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Spoke a little too soon. Maybe someone could explain how the make up gain and compression volume differ.

When I increase the MUP, I get that volume explosion when I mute the kick.

If I adjust the VOL to make up for the volume lost due to compression, I eliminate the problem I mention above.

Curious how these work together?

Nope but you can hear it with a technique i like which is : Set Threshold to all the way down, Ratio at maximum. Find you Attack : To that let the transcients passed through when you heard the transcients you find it (it’s happening around 10-30ms) Then come back to less crazy values on the threshold and the ratio… and find something you like, something who not killed the body and the natural release of the sounds.
Of course i not speaking here about compression in a chirurgical and fixed issues way. But normally compressor on the AR are Drum bus compressor so it’s dynamic oriented.
It will probably do the trick. Also don’t forget one thing if you have a mixer pay attention to the master signal it must be the same level Compressed / Uncompressed (Compressor is not a GAIN). Mix parameter can be fine for New York compression (more suttle compression but you need for that purpose to Overcompressed and mix this crazy overcompressed method with original signal so it’s a little overcompressed mixed with far more the Original signal in meaning of presence in the mix)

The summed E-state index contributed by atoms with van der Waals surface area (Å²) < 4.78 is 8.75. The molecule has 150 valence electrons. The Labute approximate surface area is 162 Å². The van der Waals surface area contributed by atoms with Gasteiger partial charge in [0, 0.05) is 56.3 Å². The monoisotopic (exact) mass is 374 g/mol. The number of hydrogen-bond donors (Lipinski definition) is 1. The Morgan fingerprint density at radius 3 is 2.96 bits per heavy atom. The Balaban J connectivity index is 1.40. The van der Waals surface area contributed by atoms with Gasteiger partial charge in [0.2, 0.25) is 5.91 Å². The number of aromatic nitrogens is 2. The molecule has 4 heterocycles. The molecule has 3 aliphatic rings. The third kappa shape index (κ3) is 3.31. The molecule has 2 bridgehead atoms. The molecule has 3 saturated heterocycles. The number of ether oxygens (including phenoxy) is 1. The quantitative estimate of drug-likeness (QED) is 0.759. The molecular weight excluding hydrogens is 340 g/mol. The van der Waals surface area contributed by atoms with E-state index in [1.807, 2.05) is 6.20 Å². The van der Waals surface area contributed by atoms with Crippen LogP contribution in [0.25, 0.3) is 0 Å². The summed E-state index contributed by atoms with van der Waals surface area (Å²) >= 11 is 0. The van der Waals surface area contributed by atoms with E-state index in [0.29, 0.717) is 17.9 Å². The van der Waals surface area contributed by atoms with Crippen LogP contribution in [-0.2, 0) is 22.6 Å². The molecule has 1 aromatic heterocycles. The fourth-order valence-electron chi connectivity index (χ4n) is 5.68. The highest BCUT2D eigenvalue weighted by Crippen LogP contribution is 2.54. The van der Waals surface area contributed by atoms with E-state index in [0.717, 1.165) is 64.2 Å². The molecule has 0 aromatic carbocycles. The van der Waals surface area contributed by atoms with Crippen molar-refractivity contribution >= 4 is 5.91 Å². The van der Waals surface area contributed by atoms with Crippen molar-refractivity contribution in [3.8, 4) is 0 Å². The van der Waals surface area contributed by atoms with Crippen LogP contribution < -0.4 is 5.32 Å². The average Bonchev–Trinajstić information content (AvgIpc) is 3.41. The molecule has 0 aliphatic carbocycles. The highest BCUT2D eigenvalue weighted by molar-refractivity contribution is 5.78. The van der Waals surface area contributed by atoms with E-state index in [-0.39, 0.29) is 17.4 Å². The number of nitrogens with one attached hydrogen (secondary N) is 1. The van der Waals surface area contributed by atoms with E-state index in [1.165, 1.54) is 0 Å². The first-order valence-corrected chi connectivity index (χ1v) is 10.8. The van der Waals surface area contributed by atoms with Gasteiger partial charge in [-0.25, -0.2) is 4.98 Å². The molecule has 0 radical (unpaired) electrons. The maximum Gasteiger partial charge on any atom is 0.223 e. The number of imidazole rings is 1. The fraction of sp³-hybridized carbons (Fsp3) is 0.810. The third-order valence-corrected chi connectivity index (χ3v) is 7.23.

Not having side chain input, the only way for get a pumping baseline is use a LFO on the baseline track with destination Volume. Set the speed to 1/4 (assuming the kick is every 1/4…), play with the depth until kick and bass sound ok.

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Or, if your kick pattern is other than four-to-the-floor, you can trigger the attack envelope

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Please don’t forget that you can achieve very nice effects by p-locking steps on the FX sequencer.


Thanks for the reminder!

I do forget, as it is not as obvious as on other Elektron instruments. Compared to the other Elektrons, the FX sequencer is almost hidden in the layout on Rytm, at least in my mind and how I view the instrument.
Thanks again!

This was made using a lot of use of p-locking steps on the FX sequencer, particularly half-cycle LFOs and slides, sent to COMP settings.



Funny I was gonna post the same thread. I remember a useful thread on here a short time after AR came out with users sharing their settings. It was quite useful but I can’t locate the thread.

Could someone please expand upon how to use the FX sequencer? I had no idea this was possible!!